As Katie became obsessed with losing weight, she was no longer concerned with potential complications associated with high blood sugars (such as eye, kidney, or heart disease). Intellectually, she knew that insulin was her lifeline, but she didn’t care. Along with 30% to 40% of women with Type 1 diabetes, Katie was restricting her insulin to lose weight. She was beginning to develop a potentially life-threatening eating disorder known as diabulimia (ED-T1D), a dual diagnosis of Type 1 diabetes and an eating disorder.
Having an eating disorder along with Type 1 diabetes is quite serious. The issue stems from the fact that our bodies require insulin to get blood glucose from the blood into our cells so we can use it properly as fuel. In Type 1 diabetes, the body MUST receive insulin either via an insulin pump or multiple daily injections to properly utilize glucose. When insulin is withheld, as in Katie’s case, glucose builds up in the bloodstream, and the kidneys do all they can to help excrete glucose through the urine. Rapid weight loss occurs as the body rids itself of glucose, calories, and fluids, and the pounds drop off. If insulin is restricted and glucose isn’t being properly used for fuel, the body turns to fat and muscle for energy. This may lead to dangerous ketone production, which causes vomiting and worsens dehydration. Eventually, diabetic ketoacidosis (DKA) may occur, resulting in cerebral edema (brain swelling), coma, and even death.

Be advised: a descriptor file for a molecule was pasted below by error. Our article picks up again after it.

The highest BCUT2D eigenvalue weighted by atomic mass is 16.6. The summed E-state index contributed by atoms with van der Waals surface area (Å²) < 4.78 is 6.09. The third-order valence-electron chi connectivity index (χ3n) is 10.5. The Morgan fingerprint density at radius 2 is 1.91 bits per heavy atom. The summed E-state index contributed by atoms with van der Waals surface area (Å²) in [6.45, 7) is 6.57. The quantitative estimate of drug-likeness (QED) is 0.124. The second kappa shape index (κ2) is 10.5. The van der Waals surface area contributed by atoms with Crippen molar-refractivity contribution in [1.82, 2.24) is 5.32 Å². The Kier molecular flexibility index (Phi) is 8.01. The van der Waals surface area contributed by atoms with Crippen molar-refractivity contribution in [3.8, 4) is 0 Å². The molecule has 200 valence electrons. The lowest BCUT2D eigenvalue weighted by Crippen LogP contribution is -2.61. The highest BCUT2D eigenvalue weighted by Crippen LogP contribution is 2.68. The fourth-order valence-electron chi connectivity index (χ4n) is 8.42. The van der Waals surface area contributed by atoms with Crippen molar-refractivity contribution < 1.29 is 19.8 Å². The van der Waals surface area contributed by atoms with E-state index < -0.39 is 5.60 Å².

According to research published in the British Medical Journal, women with Type 1 diabetes are 2.4 times more likely to develop an eating disorder than their peers without diabetes. Individuals who skip or restrict insulin to lose weight have higher blood glucose levels and are at greater risk for long-term microvascular and macrovascular complications such as heart disease, stroke, neuropathy, retinopathy, and nephropathy. Mortality risk is also increased compared to those who do not restrict insulin.